This fine stadium fairly shook as it roared every defiant defensive block and each carefully constructed counter attack. In an excruciating four minutes of added time, Tim Krul had to save three times. Each time, his safe hands were greeted with a din loud enough to be heard down in Suffolk. This extraordinary team and fans were as one, sweeping up one of the finest sides ever constructed in the Premier League era with their enthusiasm and a superbly executed tactical plan.
With three minutes or normal time remaining, Rodri had struck to bring the score back to 3-2. The die seemed cast. The victory would surely now be denied them. And yet they clung on. Has there ever been a performance like this at Carrow Road in the Premier League era? You would be reaching back to the famous 1992-93 team that finished third for comparisons.
Not since Bayern Munich were dumped out of the UEFA Cup the following season have Norwich slain so mighty a giant. Of course, they dazzled at times last season to win the Championship. But not against sides of this quality.
Manchester City may well be the best team in the world. They are certainly the best the Premier League has seen in some time. And yet here, against a team patched up with reserves and constructed for the price of a Manchester City full-back, they looked utterly lost. It was though the trip out to East Anglia had lured them out of their comfort zone.
And for a side whose critics would suggest sign the best players at will, whatever the cost, they look shockingly light at centre-half following the injury to Aymeric Laporte and the departure of Vincent Kompany. Norwich were outstanding. There were too many heroes to name but Emiliano Buendia.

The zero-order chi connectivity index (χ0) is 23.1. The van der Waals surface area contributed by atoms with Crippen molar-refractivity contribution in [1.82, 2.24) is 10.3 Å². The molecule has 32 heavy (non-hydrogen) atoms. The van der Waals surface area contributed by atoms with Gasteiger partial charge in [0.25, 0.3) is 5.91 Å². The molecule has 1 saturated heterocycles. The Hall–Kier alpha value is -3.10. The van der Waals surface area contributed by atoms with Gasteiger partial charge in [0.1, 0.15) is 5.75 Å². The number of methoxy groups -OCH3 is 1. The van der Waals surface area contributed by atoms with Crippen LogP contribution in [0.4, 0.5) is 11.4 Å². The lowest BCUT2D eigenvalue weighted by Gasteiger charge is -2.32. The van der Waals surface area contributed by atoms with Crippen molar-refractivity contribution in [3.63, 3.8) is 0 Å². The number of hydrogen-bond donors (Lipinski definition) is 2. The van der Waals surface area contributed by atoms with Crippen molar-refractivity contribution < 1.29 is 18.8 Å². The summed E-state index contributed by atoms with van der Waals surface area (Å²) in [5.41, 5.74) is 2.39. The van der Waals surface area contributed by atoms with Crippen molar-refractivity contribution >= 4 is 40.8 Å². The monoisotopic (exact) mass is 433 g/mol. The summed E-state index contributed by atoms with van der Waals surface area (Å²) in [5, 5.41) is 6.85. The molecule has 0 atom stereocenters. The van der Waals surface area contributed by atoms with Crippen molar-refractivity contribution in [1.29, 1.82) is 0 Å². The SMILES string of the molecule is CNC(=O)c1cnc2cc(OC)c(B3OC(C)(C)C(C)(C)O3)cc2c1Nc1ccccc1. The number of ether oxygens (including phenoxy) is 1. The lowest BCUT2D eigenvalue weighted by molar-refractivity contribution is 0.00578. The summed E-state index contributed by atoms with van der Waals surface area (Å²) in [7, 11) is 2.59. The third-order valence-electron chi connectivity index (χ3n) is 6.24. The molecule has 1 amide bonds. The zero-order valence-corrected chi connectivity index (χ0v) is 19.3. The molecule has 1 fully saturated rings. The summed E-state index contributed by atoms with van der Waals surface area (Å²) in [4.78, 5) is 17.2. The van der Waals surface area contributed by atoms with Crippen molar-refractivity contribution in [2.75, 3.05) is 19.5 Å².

Todd Cantwell and Marco Stiepermann put in shifts that will long be fondly recalled here. The orchestrator, Daniel Farke, led the crowd at the end. He will not appreciate the comparison, as he is very much his own man, but the charisma he exudes and the intelligence of his football makes him Jurgen Klopp in the making.
The opening half was pretty much the definitive masterclass in playing against City. Norwich, patched up and drawing deep on reserves, played a classic rope-a-dope and played it as well as you can. With two lines of four players sitting deep and staying narrow, they were as disciplined as you will see a team this season. Their one purpose was to stop City, somehow, anyhow.
City have not looked this vulnerable since Guardiola’s opening season, when elderly full-backs — in football terms — a bewildered goalkeeper and a more naive Stones saw them regularly exposed. Liverpool have made them look a bit like this since in the past two years. But these days, no one really embarrasses them.